Narrower focus needed
What are the consequences of the scattergun distribution of grants from environmental foundations, both across issue categories and to individual grantees? Does this represent an efficient allocation of resources? Might funders have more collective impact if they pooled knowledge of funding opportunities that best exploit philanthropy’s potential for innovation, risk-taking and speed, so as to provide more generous support to fewer initiatives? Should staff and trustees that specialize in environmental issues get together to provide lists of ‘hot prospects’ for more generalist funders?
From our perspective there would be much to be gained from a tighter focus on initiatives that genuinely bring new ideas into play, and/or which cannot be funded by other types of capital. We would encourage funders to invest more effort in systematically mapping gaps in civil society capacity, along with the levers that can be pulled to drive social and political change. Our collective understanding of the spaces where grants can have the greatest impact is currently very limited, and given the high stakes involved we have a responsibility to raise our game. We would like to work with other funders to develop maps and tools to this end. Please contact email@example.com if you are interested in collaborating.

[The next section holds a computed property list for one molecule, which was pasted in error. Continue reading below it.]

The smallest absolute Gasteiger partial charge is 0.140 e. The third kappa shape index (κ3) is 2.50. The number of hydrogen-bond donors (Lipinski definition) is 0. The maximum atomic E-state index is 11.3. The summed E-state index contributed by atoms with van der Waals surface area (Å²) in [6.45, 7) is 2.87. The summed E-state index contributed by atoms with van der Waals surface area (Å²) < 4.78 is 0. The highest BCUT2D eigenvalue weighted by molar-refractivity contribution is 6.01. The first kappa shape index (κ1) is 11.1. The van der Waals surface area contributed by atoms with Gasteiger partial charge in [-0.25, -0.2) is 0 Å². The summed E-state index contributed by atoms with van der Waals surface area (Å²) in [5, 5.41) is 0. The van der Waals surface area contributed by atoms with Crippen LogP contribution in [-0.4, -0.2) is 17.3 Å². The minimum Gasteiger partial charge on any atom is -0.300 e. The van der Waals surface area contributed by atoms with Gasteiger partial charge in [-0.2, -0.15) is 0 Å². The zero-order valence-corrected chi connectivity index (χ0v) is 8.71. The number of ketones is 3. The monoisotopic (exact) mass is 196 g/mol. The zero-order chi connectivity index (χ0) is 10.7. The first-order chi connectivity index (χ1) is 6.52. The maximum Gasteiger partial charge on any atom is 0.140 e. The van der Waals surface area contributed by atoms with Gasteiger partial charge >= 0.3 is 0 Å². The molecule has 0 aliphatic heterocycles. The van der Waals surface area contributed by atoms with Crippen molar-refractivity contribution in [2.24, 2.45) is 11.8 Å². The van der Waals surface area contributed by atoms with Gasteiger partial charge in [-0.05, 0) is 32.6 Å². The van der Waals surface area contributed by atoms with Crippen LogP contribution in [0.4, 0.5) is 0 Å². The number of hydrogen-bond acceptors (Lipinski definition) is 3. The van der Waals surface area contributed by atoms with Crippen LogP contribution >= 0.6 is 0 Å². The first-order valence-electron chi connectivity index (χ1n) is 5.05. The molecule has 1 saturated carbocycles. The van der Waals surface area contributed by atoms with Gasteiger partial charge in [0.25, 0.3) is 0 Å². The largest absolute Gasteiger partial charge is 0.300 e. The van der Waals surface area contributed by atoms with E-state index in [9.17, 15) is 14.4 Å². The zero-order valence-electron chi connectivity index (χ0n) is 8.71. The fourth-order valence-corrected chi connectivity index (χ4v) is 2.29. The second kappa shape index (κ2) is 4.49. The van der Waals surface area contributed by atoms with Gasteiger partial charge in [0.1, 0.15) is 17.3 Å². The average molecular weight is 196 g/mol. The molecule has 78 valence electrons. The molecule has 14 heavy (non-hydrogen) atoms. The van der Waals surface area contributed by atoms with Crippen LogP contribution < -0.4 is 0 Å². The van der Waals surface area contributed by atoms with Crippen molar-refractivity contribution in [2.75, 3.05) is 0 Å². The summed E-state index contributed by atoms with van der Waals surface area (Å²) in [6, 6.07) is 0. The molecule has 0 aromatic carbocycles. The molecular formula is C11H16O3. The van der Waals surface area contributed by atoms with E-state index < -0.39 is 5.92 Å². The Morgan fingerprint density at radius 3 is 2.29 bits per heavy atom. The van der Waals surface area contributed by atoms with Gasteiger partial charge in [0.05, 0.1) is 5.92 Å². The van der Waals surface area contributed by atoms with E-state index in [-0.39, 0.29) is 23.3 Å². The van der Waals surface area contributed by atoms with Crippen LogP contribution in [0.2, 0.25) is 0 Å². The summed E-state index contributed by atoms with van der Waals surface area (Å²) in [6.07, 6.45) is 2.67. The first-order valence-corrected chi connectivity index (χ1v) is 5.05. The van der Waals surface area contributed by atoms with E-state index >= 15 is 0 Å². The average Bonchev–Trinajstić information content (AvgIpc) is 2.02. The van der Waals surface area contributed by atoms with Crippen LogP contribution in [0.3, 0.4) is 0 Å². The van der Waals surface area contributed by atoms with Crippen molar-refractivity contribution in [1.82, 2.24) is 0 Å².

Jon Cracknell is coordinator of the Environmental Funders Network. Email firstname.lastname@example.org
For more information
To download Where The Green Grants Went 4 report, go to http://www.greenfunders.org. The map can be found at http://www.greenfunders.org/wp-content/uploads/Patterns-of-our-practice-UK-v1-15.12.09.pdf
The Foundation Center has developed another tool for visualizing data. This fully searchable, interactive Google-style map charts more than 20,000 foundations and nearly 2 million of their grants around the world. The data comes mainly from US foundations, but several European, African and Middle Eastern foundations have recently joined this effort.
For more information
Comment Bradford Smith
Philanthropy has clearly entered the age of data as foundations strive to collaborate and work at scale to make real progress on pressing global challenges. The revolution in digital technology allows funders to take data and visualize it in ways that reveal patterns in grantmaking as never before, including what Jon Cracknell calls the ‘scattergun’ effect. Environmental funders, perhaps because of a shared sense of urgency, have taken the lead and there are actually a number of parallel efforts under way to visualize their grantmaking patterns, strategic alignment and geographic spread.